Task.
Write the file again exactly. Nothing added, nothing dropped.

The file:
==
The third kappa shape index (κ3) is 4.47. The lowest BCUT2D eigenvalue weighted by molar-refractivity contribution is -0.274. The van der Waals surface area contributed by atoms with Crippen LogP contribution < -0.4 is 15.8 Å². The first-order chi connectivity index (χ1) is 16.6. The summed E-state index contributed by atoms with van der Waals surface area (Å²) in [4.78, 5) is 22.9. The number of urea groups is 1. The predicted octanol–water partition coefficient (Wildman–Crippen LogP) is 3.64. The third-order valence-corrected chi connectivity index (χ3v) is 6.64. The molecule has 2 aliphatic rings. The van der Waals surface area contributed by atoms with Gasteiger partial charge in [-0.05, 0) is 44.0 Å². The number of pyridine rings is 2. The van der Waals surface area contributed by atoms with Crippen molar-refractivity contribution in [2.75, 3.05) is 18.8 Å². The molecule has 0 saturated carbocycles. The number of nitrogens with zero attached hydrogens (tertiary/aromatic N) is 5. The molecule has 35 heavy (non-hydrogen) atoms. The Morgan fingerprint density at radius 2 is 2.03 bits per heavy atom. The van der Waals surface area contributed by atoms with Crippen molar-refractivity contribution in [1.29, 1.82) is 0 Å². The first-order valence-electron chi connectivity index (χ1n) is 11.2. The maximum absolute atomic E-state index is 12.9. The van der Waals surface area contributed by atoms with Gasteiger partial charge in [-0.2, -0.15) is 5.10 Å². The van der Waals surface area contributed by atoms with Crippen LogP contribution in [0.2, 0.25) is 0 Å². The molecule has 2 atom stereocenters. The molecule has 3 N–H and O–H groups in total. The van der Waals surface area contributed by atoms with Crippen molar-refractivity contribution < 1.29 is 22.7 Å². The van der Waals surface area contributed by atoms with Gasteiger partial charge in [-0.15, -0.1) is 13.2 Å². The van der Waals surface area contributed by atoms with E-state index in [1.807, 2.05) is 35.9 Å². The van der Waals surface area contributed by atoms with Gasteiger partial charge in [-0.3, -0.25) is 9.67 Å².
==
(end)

The third kappa shape index (κ3) is 4.47. The lowest BCUT2D eigenvalue weighted by molar-refractivity contribution is -0.274. The van der Waals surface area contributed by atoms with Crippen LogP contribution < -0.4 is 15.8 Å². The first-order chi connectivity index (χ1) is 16.6. The summed E-state index contributed by atoms with van der Waals surface area (Å²) in [4.78, 5) is 22.9. The number of urea groups is 1. The predicted octanol–water partition coefficient (Wildman–Crippen LogP) is 3.64. The third-order valence-corrected chi connectivity index (χ3v) is 6.64. The molecule has 2 aliphatic rings. The van der Waals surface area contributed by atoms with Gasteiger partial charge in [-0.05, 0) is 44.0 Å². The number of pyridine rings is 2. The van der Waals surface area contributed by atoms with Crippen molar-refractivity contribution in [2.75, 3.05) is 18.8 Å². The molecule has 0 saturated carbocycles. The number of nitrogens with zero attached hydrogens (tertiary/aromatic N) is 5. The molecule has 35 heavy (non-hydrogen) atoms. The Morgan fingerprint density at radius 2 is 2.03 bits per heavy atom. The van der Waals surface area contributed by atoms with Crippen molar-refractivity contribution in [1.29, 1.82) is 0 Å². The first-order valence-electron chi connectivity index (χ1n) is 11.2. The maximum absolute atomic E-state index is 12.9. The van der Waals surface area contributed by atoms with Gasteiger partial charge in [-0.2, -0.15) is 5.10 Å². The van der Waals surface area contributed by atoms with Crippen LogP contribution in [0.2, 0.25) is 0 Å². The molecule has 2 atom stereocenters. The molecule has 3 N–H and O–H groups in total. The van der Waals surface area contributed by atoms with Crippen molar-refractivity contribution < 1.29 is 22.7 Å². The van der Waals surface area contributed by atoms with Gasteiger partial charge in [-0.15, -0.1) is 13.2 Å². The van der Waals surface area contributed by atoms with E-state index in [1.807, 2.05) is 35.9 Å². The van der Waals surface area contributed by atoms with Gasteiger partial charge in [-0.3, -0.25) is 9.67 Å².